(The Center Square) – A U.S. District judge in Nashville’s Middle District of Tennessee ruled Sunday school districts can continue with mask mandates despite a new law banning them.
A new lawsuit was filed Friday on behalf of eight Tennessee students with disabilities immediately after Gov. Bill Lee signed a sweeping COVID-19 bill into law. The plaintiffs claimed their rights under the Americans with Disabilities Act would be violated if school mask mandates were prevented.
The legislation Lee signed was passed during Tennessee's recent special session on COVID-19-related issues.
Judge Waverly Crenshaw wrote Sunday that “given the alleged conflict and the possible confusion this creates for schools in Tennessee, pending an expedited hearing, the parties shall maintain the STATUS QUO as it pertains to students with disabilities and their federally guaranteed rights as of Thursday, November 11, 2021.”
A status conference has been set for 1 p.m Monday on the matter. Lee and Department of Education Commissioner Penny Schwinn were named in the lawsuit.
Lee had issued an executive order allowing parents to opt out of school mask mandates, but that order has been blocked by judges in Shelby, Williamson and Knox counties.
The bill prevents government entities from requiring masks. Schools would need to go through an intricate process to require masks and only on a school-by-school basis, not district-wide.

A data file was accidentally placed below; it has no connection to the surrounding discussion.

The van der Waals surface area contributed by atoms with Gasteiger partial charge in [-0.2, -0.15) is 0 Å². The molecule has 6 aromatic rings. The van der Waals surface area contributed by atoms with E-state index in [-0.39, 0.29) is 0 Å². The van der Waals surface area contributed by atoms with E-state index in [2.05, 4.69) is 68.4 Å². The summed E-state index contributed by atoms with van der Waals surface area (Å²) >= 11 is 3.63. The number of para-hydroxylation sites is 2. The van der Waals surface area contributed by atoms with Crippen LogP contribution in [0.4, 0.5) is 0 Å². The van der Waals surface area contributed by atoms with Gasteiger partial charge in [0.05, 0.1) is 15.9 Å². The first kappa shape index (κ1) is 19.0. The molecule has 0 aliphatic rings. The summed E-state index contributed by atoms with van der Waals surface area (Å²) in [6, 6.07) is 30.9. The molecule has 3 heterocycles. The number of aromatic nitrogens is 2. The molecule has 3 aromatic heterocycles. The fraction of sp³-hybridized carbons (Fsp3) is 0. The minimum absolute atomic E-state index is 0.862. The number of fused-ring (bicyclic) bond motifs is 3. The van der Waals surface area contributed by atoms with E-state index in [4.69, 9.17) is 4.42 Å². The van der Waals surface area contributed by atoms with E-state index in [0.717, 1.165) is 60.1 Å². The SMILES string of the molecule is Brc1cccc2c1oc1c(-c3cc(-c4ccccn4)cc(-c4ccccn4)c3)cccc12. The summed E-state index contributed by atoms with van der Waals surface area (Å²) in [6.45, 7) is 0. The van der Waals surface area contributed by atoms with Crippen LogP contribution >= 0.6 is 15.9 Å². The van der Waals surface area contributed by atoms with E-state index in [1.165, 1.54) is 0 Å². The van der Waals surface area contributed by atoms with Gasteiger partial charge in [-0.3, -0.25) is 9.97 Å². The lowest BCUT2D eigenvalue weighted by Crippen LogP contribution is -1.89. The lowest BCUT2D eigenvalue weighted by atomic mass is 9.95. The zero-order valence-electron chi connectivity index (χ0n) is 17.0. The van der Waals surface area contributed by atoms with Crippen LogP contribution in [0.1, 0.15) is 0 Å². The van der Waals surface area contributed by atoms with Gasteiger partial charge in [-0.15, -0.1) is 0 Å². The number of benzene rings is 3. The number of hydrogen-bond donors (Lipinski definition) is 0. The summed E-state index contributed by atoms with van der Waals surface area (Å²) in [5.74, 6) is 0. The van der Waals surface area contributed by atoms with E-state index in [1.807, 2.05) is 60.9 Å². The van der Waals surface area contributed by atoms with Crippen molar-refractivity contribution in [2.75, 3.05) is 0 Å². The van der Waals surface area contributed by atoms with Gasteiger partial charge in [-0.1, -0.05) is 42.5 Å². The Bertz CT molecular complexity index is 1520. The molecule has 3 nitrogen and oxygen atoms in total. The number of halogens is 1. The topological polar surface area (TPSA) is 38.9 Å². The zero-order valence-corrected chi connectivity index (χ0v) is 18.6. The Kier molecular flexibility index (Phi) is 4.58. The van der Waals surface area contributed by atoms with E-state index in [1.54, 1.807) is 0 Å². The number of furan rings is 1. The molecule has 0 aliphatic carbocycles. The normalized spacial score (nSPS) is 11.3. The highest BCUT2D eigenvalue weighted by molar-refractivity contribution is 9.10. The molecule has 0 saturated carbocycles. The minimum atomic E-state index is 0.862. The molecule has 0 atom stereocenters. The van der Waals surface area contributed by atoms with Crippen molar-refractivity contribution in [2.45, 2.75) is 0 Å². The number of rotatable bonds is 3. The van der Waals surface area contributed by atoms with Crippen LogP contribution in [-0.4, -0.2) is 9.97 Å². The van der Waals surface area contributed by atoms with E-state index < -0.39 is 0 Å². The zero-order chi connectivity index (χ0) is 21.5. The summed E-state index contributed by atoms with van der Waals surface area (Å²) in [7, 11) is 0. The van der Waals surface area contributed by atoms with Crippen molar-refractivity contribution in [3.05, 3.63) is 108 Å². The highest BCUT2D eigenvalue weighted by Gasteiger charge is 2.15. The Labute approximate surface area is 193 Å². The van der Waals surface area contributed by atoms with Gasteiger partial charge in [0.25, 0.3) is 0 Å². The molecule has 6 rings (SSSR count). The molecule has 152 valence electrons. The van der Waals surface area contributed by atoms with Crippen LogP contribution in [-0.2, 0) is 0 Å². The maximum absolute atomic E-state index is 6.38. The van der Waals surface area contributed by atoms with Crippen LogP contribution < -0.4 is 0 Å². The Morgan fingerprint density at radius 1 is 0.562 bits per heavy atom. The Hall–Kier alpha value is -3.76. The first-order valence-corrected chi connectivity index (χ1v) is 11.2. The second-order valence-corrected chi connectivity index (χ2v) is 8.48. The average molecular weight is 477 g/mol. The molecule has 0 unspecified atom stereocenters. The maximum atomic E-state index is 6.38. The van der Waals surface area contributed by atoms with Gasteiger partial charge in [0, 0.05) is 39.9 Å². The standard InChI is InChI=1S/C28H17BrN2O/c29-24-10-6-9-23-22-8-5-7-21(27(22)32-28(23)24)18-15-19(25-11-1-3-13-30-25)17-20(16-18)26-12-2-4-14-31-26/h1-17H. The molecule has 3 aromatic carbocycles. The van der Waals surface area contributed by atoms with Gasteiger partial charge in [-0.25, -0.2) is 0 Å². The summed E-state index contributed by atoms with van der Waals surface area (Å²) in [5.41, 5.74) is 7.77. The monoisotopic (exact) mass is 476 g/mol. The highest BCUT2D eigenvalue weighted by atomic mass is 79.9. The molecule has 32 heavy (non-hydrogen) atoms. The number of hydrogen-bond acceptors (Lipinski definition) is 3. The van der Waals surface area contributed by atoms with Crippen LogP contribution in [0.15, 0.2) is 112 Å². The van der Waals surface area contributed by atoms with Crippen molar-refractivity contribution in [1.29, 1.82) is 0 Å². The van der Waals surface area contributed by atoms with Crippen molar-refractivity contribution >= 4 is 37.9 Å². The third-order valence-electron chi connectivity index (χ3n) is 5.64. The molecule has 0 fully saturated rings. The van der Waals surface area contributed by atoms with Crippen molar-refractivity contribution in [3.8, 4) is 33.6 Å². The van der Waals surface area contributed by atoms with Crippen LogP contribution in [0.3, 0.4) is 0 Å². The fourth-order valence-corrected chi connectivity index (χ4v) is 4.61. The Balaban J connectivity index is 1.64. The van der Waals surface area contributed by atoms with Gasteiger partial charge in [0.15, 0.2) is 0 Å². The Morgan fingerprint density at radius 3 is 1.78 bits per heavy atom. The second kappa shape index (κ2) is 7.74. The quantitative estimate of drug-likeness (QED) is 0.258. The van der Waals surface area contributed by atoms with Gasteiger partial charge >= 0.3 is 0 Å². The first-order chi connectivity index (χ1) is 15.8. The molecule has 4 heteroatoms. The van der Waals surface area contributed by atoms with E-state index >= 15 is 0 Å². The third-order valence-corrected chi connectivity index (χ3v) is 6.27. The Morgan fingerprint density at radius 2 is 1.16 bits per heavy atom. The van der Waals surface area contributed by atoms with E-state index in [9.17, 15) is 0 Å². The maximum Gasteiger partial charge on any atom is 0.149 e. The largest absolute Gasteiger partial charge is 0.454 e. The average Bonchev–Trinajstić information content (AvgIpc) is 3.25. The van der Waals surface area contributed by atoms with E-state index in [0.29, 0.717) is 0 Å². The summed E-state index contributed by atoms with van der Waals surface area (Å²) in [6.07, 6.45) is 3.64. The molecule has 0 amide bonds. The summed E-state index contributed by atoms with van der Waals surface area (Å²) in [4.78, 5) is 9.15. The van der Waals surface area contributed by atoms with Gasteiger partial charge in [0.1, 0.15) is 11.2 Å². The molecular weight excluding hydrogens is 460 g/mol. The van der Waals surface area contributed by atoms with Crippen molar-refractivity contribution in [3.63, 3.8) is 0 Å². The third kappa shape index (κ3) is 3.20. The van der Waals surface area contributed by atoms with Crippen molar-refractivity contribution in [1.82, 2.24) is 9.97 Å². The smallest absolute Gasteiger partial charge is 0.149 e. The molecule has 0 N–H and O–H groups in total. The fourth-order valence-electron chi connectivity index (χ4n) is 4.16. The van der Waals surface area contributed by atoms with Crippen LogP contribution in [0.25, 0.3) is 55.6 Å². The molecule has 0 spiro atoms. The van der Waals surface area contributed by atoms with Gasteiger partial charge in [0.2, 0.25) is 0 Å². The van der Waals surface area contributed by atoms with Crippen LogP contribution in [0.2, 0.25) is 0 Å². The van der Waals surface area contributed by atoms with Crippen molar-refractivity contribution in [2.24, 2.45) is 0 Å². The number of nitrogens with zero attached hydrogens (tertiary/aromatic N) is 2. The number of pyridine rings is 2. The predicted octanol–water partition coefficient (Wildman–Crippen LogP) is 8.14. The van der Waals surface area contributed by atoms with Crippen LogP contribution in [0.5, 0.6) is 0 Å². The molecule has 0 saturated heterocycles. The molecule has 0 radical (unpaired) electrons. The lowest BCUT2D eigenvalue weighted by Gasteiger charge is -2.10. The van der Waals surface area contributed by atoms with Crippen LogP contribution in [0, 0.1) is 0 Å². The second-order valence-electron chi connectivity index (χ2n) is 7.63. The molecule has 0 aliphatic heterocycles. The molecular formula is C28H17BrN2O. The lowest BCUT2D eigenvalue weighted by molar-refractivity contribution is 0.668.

A principal would need to request the action, and the state would need to have a health emergency declared along with a rolling 14-day average of 1,000 cases per 100,000 residents. In that case, a school could institute a 14-day mask mandate and would be required to provide children age 12 or older with an N95 mask, along with “age-appropriate” masks for children younger than 12.
Under the new law, a student with a disability would have to file a request with a school principal for an accommodation related to the disability.
“If the principal or president approves the request, then the school shall place the person in an in-person educational setting in which other persons who may place or otherwise locate themselves within six feet (6') of the person receiving the reasonable accommodation for longer than fifteen (15) minutes are wearing a face covering provided by the school,” the law says.
One of the plaintiffs in the new case also was one of the original two plaintiffs in a Williamson County case where Crenshaw blocked Lee’s executive order.